HUNDREDS of kangaroos remain fenced in on a farm property at Cape Schanck, unable to return to the neighbouring national park.
The kangaroos have been on the property for more than three months and although a moratorium has been declared, a permit still exists for the landowner to shoot them.
Craig Thomson, of the Save Mornington Peninsual Kangaroos group, said being trapped for so long appeared to have changed the kangaroos’ normal behaviours “and they are demonstrating what could be interpreted as significant stress”.
He said the situation had not changed despite media attention and negotiations between Mornington Peninsula Shire, the Department of Land, Water and Planning (DELWP), animal welfare groups, and the property’s owner and manager.
Mr Thomson said the kangaroos’ situation was caused by “wildlife exclusion fencing, which is at odds with the local government planning scheme that covers this area”.
The manager of the Patterson Road has blamed “activists” for cutting boundary fences and letting the kangaroos enter (“‘Death threats’ over kangaroo cull” The News 5/10/21).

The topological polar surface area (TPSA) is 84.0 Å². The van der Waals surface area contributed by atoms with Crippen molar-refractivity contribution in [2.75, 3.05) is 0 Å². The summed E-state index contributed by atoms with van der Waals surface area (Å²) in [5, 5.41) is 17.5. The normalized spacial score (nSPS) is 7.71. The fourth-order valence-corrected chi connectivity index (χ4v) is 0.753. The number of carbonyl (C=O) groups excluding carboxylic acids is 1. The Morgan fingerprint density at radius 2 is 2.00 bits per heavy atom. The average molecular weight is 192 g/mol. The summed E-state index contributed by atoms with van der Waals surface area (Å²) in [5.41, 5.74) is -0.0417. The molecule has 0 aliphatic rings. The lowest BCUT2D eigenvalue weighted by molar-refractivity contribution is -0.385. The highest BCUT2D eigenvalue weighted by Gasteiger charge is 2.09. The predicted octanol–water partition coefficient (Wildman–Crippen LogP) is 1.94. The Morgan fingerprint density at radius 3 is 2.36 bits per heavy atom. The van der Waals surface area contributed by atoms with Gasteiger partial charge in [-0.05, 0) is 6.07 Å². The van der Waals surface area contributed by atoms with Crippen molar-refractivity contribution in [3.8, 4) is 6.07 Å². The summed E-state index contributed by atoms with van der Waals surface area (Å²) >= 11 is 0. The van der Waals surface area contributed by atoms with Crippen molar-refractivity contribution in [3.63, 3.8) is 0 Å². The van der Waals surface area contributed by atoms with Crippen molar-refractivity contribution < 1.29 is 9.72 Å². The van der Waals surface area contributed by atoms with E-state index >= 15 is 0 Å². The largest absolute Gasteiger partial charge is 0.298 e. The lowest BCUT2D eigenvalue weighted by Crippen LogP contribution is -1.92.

“This type of fencing prevents any wildlife movement, including other animals such as echidnas and is a scourge on the peninsula’s landscape,” Mr Thomson said.
“We know of no one who has or who would cut the fencing and do not encourage this type of vandalism against private property.”
He said the DELWP’s official estimate of kangaroo number on the peninsula were wrong.
“DELWP is known to bend the truth … Mornington Peninsula Wildlife Action Group and animal activists participated in a Count Your Mob survey through iNaturalist to confirm that numbers of kangaroos on the Mornington Peninsula are closer to 2000 than the 7000 quoted by DELWP.
“The property manager has said that sick kangaroos from the national park have infected the kangaroos on his property. We have heard that old and unwell kangaroos will be killed. On what basis are these statements being made?
“Saying that wildlife are diseased seems to have become a common excuse for culling.”
Mr Thomson said wildlife groups were “eager to work” with the land managers to release the kangaroos as soon as possible.
The property manager contacted The News before Christmas and said that while some land owners “don’t mind kangaroos, others have put up exclusion fencing”.
He said fences at six other properties had also been cut “but only one [owner] is standing up, the others don’t want to be victimised”.
Despite claims that the land was unused, he said it was run as a “fodder property”, growing grass and supplying hay to feed animals on the owner’s other farms.
The land was also used by a commercial apiarist who produced and sold honey under a well-known label.
The manager has told The News that some of the kangaroos on his property – “the weak and sick” – would probably be shot before the rest of the mob was released back into the national park.
He said there was not enough available food for the increasing numbers of kangaroos in the national park because previously grassed areas had been replanted with trees.